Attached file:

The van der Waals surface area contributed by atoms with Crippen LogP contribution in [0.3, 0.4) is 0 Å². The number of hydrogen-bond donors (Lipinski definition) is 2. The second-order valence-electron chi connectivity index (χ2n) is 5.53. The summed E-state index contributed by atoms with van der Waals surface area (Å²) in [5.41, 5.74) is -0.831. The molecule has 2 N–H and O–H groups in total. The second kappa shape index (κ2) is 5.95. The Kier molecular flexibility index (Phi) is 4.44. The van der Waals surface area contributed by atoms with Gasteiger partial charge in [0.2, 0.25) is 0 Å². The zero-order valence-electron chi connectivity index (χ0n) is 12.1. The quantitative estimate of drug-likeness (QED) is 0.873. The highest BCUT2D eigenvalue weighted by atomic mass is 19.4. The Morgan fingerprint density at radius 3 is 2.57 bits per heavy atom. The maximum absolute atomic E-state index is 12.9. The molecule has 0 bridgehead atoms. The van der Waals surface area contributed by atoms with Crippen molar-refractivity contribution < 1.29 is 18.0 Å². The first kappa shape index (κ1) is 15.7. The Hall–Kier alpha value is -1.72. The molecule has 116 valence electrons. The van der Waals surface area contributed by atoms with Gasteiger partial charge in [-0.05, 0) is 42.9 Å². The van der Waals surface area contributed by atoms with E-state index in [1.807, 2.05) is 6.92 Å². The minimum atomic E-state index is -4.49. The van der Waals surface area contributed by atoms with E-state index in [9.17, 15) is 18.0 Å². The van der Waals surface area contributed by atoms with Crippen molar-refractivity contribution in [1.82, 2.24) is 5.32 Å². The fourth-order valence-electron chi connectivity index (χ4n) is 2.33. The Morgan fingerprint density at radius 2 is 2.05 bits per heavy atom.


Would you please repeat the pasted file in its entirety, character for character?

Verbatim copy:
The van der Waals surface area contributed by atoms with Crippen LogP contribution in [0.3, 0.4) is 0 Å². The number of hydrogen-bond donors (Lipinski definition) is 2. The second-order valence-electron chi connectivity index (χ2n) is 5.53. The summed E-state index contributed by atoms with van der Waals surface area (Å²) in [5.41, 5.74) is -0.831. The molecule has 2 N–H and O–H groups in total. The second kappa shape index (κ2) is 5.95. The Kier molecular flexibility index (Phi) is 4.44. The van der Waals surface area contributed by atoms with Gasteiger partial charge in [0.2, 0.25) is 0 Å². The zero-order valence-electron chi connectivity index (χ0n) is 12.1. The quantitative estimate of drug-likeness (QED) is 0.873. The highest BCUT2D eigenvalue weighted by atomic mass is 19.4. The Morgan fingerprint density at radius 3 is 2.57 bits per heavy atom. The maximum absolute atomic E-state index is 12.9. The molecule has 0 bridgehead atoms. The van der Waals surface area contributed by atoms with Crippen molar-refractivity contribution < 1.29 is 18.0 Å². The first kappa shape index (κ1) is 15.7. The Hall–Kier alpha value is -1.72. The molecule has 116 valence electrons. The van der Waals surface area contributed by atoms with Gasteiger partial charge in [-0.05, 0) is 42.9 Å². The van der Waals surface area contributed by atoms with E-state index in [1.807, 2.05) is 6.92 Å². The minimum atomic E-state index is -4.49. The van der Waals surface area contributed by atoms with E-state index in [9.17, 15) is 18.0 Å². The van der Waals surface area contributed by atoms with Crippen molar-refractivity contribution in [1.82, 2.24) is 5.32 Å². The fourth-order valence-electron chi connectivity index (χ4n) is 2.33. The Morgan fingerprint density at radius 2 is 2.05 bits per heavy atom.